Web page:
T cell responses to ursodeoxycholic acid and antibody profiles in primary biliary cholangitis

Gray, Kathryn (2018) T cell responses to ursodeoxycholic acid and antibody profiles in primary biliary cholangitis. Doctoral thesis, Northumbria University.

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Primary Biliary Cholangitis (PBC), formerly ‘Primary Biliary Cirrhosis’, is an autoimmune disease of the interhepatic bile ducts. Their damage leads to bile retention in the liver and subsequent damage to hepatocytes, leading to perpetuating injury and tissue damage, causing destruction of the normal liver architecture and eventual cirrhosis.

The current therapy given to PBC patients, ursodeoxycholic acid (UDCA), is insufficient to prevent disease progression, and appears to only slow the natural history of the disease. Additionally, the drug is only effective in around 80% of patients with the remaining 20% showing no apparent benefit after a year of use. Breakthrough studies appear to suggest that there may be differences in clinical biochemical parameters between these patient groups which may explain their marked differences in response to the drug. These findings are leading to PBC being considered as an umbrella term encompassing two- or more separate disease subsets, broadly ‘responders’ and ‘non-responders’ referring to response to UDCA, with ‘non-responder’ categorisation requiring the inability of the drug to significantly lower a patient’s blood AST, ALP and bilirubin levels during the given time frame. Further elucidation of these subsets is crucial to identify patients and potentially allow the development of differential therapies which may benefit these “nonresponders”.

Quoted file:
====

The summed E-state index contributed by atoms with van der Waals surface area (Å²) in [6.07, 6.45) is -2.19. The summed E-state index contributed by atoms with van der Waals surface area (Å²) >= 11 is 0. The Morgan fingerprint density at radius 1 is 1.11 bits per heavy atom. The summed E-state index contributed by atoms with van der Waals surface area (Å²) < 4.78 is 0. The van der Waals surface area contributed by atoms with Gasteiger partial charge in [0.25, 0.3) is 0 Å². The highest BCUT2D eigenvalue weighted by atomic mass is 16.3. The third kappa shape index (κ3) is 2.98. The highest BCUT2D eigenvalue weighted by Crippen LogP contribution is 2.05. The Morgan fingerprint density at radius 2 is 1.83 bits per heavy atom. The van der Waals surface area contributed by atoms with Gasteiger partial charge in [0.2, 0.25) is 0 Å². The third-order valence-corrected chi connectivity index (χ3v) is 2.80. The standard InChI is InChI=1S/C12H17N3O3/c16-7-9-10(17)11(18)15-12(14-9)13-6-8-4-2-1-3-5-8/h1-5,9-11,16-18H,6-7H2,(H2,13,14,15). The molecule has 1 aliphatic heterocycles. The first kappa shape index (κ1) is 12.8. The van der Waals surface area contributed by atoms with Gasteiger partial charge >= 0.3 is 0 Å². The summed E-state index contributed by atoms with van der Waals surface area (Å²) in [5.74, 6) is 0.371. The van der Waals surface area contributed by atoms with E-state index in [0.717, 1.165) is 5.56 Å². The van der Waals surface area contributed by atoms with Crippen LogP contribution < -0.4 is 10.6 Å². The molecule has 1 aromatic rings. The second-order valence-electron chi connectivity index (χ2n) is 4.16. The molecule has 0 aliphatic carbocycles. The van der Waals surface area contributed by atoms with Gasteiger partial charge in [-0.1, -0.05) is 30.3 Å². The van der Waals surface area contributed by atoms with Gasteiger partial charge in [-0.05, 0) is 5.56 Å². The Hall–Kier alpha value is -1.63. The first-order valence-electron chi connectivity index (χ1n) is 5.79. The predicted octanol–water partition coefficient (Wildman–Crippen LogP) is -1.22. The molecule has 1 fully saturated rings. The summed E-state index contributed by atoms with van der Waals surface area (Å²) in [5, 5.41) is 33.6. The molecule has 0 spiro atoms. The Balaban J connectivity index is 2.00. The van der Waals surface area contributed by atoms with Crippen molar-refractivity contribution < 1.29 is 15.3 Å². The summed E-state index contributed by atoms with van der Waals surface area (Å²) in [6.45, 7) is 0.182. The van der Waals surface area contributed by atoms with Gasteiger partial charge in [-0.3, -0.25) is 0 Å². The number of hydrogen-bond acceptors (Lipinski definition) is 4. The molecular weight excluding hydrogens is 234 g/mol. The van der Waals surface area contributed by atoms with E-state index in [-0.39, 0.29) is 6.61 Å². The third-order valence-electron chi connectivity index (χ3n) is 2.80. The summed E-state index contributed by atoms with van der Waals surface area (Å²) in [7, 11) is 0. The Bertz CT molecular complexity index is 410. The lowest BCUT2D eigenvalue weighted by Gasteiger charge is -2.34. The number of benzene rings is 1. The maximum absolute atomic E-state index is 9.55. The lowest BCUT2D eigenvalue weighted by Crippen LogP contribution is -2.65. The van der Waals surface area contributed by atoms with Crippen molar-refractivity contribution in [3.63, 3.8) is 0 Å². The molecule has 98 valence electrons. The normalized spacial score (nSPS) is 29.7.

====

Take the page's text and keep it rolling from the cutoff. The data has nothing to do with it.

The mechanism of action of UDCA has been investigated in this thesis with the aim to use this data to highlight key pathways of interest differentiating the responder/non-responder subgroups. This involved flow cytometric analysis and ELISpot analysis of the effect of UDCA on T cells and also xCELLigence and supernatant transfer assays to investigate an impact on the cholangiocytes. Further elucidation of the responder/non-responder subgroups came from comparing antibody profiles of these groups. Multiple indirect enzyme-linked immunosorbent assays (ELISAs) were carried out to measure antibody titre and therefore detect patterns of auto-antibody isotypes in serum from PBC patients known to be “responders” (62) or “non-responders” (15) to UDCA. Recombinant human PBC autoantigens E2, E2 inner lipoyl domain (E2ILD) and E3 binding protein (E3BP) were used to uncover statistically significant differences in antibody responses. Using cross-sectional analysis, it was found that results from patient data were able to replicate the proposed responder and non-responder grouping based on age and liver function criteria. It was found that compared to responders, non-responders have higher levels of anti-E2 IgE (p=0.025), anti-E2ILD IgA (p=0.047) and anti-E2ILD IgG3 (p=0.01). The study also found that men with PBC, generally considered non-responders, have significantly lower levels of some antibodies, which are higher in non-responders, anti-E2IgE (p=0.003) and anti-E2ILD IgG3 (p=0.05). This is further evidence that men with PBC may constitute their own sub group of non-responders.

These findings provide further evidence that the disease includes biologically different subsets which should be treated differently. Differences in antibody isotype to dominant autoantigens suggests that there may be significant functional differences in T helper cell subsets in each patient group. Further investigation into the differences between these subsets could provide a diagnostic tool which could be used early on in diagnosis to categorise patients for stratified treatment.

Item Type: Thesis (Doctoral)
Subjects: B200 Pharmacology, Toxicology and Pharmacy
C400 Genetics
Department: Faculties > Health and Life Sciences > Applied Sciences
University Services > Graduate School > Doctor of Philosophy
Depositing User: Becky Skoyles
Date Deposited: 11 Oct 2018 14:49
Last Modified: 31 Jul 2021 22:46
URI: http://nrl.northumbria.ac.uk/id/eprint/36282

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